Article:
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Epstein’s This Week in Family Law | Marriage-like relationship

What constitutes a marriage-like relationship, thus making property division and spousal support issues, looked at in recent decision



Epstein’s This Week in Family Law



By: Philip Epstein



What Constitutes a “Marriage-Like Relationship”

Kneller v. Greenwood, 2015 CarswellBC 2291 (B.C. S.C.): The issue in this proceeding is whether the parties were in a marriage-like relationship during a 9-1/2 year period, because if they were, a division of family assets and spousal support would be live issues.

Given the length of this relationship, between July 2003, and November 2012, I marvel at the fact that the respondent had the chutzpah to argue that they were not in a marriage-like relationship. Justice Weatherill canvasses in detail all of the evidence and he finds the respondent’s evidence and his witnesses incredible. The trial judge had no hesitation in accepting in its entirety the evidence of all of the witnesses that were called on behalf of the claimant. No so for the respondent.

There is nothing particularly new in the legal analysis but, to some extent, this is relatively new for British Columbia since this issue did not arise until the passage of their new Family Law Act. As Justice Weatherill notes:

No single factor is dispositive of the issue of whether two people are spouses. The court must consider the relationship as a whole and consider all the various objective criteria. Financial dependence is not an essential ingredient. Nor is the subjective belief of one of the parties that they are not spouses determinative: Weber v. LeClerc, 2015 BCSC 650 at paras. 10-12.

Justice Weatherill notes that the British Columbia courts have followed Molodowich v. Penttinen, 17 R.F.L. (2d) 376 (Ont. Dist. Ct.), which is clearly the leading case in Canada on what constitutes a spousal relationship. However, for the benefit of British Columbia counsel and those in other provinces who are waiting for the penny to drop and their legislation gets amended to include common law spouses, I repeat the indicia as set out in the cases canvassed by Justice Weatherill:

1. Shelter:

a Did the parties live under the same roof?

b What were the sleeping arrangements?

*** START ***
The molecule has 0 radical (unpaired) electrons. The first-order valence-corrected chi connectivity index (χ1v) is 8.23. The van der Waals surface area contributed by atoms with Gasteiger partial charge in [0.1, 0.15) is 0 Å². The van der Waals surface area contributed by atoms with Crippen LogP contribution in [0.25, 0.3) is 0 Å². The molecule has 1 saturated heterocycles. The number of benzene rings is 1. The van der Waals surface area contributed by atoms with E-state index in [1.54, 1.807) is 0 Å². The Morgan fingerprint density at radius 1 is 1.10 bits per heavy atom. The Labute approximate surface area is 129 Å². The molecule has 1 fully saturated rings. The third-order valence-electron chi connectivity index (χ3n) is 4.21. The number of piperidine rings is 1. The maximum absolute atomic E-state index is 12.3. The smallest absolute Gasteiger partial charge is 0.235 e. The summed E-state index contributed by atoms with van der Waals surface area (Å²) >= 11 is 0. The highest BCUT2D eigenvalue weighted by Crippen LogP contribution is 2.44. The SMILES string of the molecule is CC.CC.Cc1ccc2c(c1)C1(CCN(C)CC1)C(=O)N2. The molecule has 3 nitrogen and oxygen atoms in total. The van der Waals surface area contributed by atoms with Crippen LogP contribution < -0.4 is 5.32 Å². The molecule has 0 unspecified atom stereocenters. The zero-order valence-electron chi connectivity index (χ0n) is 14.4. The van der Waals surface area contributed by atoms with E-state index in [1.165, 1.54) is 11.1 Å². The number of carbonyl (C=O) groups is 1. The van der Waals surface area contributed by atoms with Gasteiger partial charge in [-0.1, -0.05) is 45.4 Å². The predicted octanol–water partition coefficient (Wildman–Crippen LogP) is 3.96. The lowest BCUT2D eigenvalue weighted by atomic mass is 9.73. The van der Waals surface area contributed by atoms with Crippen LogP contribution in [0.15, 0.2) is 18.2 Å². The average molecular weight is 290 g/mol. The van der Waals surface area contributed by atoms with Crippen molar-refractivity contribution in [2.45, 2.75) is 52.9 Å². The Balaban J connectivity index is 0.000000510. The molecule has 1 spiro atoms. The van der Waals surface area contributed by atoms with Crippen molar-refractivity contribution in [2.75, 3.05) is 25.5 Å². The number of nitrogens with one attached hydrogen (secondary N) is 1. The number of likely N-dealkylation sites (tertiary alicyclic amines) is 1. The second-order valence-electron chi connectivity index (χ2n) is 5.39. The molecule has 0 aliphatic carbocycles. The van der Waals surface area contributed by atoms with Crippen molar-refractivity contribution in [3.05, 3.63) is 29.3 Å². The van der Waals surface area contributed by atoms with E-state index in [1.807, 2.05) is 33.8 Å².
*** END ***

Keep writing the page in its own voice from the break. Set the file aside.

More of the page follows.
c Did anyone else occupy or share the available accommodation?

2. Sexual and Personal Behaviour:

a Did the parties have sexual relations? If not, why not?

b Did they maintain an attitude of fidelity to each other?

c What were their feelings towards each other?

d Did they communicate on a personal level?

e Did they eat their meals together?

f What, if anything, did they do to assist each other with problems or during illness?

g Did they buy gifts for each other on special occasions?

3. Services: What was the conduct and habit of the parties in relation to:

a preparation of meals;

b washing and mending clothes;

c shopping;

d household maintenance; and

e any other domestic services?

4. Social:

a Did they participate together or separately in neighbourhood and community activities?

b What was the relationship and conduct of each of them toward members of their respective families and how did such families behave towards the parties?

5. Societal:

What was the attitude and conduct of the community toward each of them and as a couple?

6. Support (economic):

a What were the financial arrangements between the parties regarding the provision of or contribution toward the necessaries of life (food, clothing, shelter, recreation, etc.)?

b What were the arrangements concerning the acquisition and ownership of property?

c Was there any special financial arrangement between them which both agreed would be determinant of their overall relationship?

In any event, the evidence in this case, as accepted by the trial judge, was overwhelming that the relationship between the claimant and the respondent was that of spouses sharing their lives. Put another way:

In the face of this evidence, the mere fact that the respondent may not have thought that he was in a marriage-like relationship and was insistent that there be no formal financial or documentary connection between he and the claimant does not change the reality of his relationship with the claimant. In this case, the objective factors substantially override his subjective intentions.

As a result of the marriage-like relationship, property division and support followed. There is nothing particularly new here for those that practice in provinces that afford property rights to common law spouses and this case is a useful reminder of the principles.

Read more on why evidence of impairment is found insufficient to support conviction for impaired driving

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